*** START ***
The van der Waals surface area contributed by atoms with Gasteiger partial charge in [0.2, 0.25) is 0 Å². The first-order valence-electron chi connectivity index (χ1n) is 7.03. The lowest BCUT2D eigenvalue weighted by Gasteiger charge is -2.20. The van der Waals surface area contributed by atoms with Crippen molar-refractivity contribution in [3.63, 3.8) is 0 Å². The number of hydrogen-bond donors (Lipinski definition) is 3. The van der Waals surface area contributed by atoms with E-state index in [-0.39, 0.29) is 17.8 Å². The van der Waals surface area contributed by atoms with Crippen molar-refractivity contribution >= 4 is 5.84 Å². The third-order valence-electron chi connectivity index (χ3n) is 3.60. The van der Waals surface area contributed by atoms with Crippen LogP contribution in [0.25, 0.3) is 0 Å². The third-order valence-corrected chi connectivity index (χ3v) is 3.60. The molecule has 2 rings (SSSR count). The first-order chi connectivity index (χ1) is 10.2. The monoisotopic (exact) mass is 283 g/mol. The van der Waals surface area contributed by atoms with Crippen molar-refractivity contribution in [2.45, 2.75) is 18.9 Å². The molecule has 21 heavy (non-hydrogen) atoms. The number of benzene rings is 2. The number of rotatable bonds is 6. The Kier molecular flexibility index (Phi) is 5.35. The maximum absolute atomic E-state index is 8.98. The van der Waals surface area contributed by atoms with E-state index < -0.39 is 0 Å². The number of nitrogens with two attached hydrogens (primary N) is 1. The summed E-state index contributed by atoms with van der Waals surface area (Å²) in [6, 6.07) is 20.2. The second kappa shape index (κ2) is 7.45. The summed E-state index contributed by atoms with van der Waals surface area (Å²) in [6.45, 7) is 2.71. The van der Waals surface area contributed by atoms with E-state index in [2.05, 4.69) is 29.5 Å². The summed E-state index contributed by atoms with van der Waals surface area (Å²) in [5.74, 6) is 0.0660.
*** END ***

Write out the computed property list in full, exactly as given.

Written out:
The van der Waals surface area contributed by atoms with Gasteiger partial charge in [0.2, 0.25) is 0 Å². The first-order valence-electron chi connectivity index (χ1n) is 7.03. The lowest BCUT2D eigenvalue weighted by Gasteiger charge is -2.20. The van der Waals surface area contributed by atoms with Crippen molar-refractivity contribution in [3.63, 3.8) is 0 Å². The number of hydrogen-bond donors (Lipinski definition) is 3. The van der Waals surface area contributed by atoms with E-state index in [-0.39, 0.29) is 17.8 Å². The van der Waals surface area contributed by atoms with Crippen molar-refractivity contribution >= 4 is 5.84 Å². The third-order valence-electron chi connectivity index (χ3n) is 3.60. The van der Waals surface area contributed by atoms with Crippen LogP contribution in [0.25, 0.3) is 0 Å². The third-order valence-corrected chi connectivity index (χ3v) is 3.60. The molecule has 2 rings (SSSR count). The first-order chi connectivity index (χ1) is 10.2. The monoisotopic (exact) mass is 283 g/mol. The van der Waals surface area contributed by atoms with Crippen molar-refractivity contribution in [2.45, 2.75) is 18.9 Å². The molecule has 21 heavy (non-hydrogen) atoms. The number of benzene rings is 2. The number of rotatable bonds is 6. The Kier molecular flexibility index (Phi) is 5.35. The maximum absolute atomic E-state index is 8.98. The van der Waals surface area contributed by atoms with E-state index < -0.39 is 0 Å². The number of nitrogens with two attached hydrogens (primary N) is 1. The summed E-state index contributed by atoms with van der Waals surface area (Å²) in [6, 6.07) is 20.2. The second kappa shape index (κ2) is 7.45. The summed E-state index contributed by atoms with van der Waals surface area (Å²) in [6.45, 7) is 2.71. The van der Waals surface area contributed by atoms with E-state index in [2.05, 4.69) is 29.5 Å². The summed E-state index contributed by atoms with van der Waals surface area (Å²) in [5.74, 6) is 0.0660.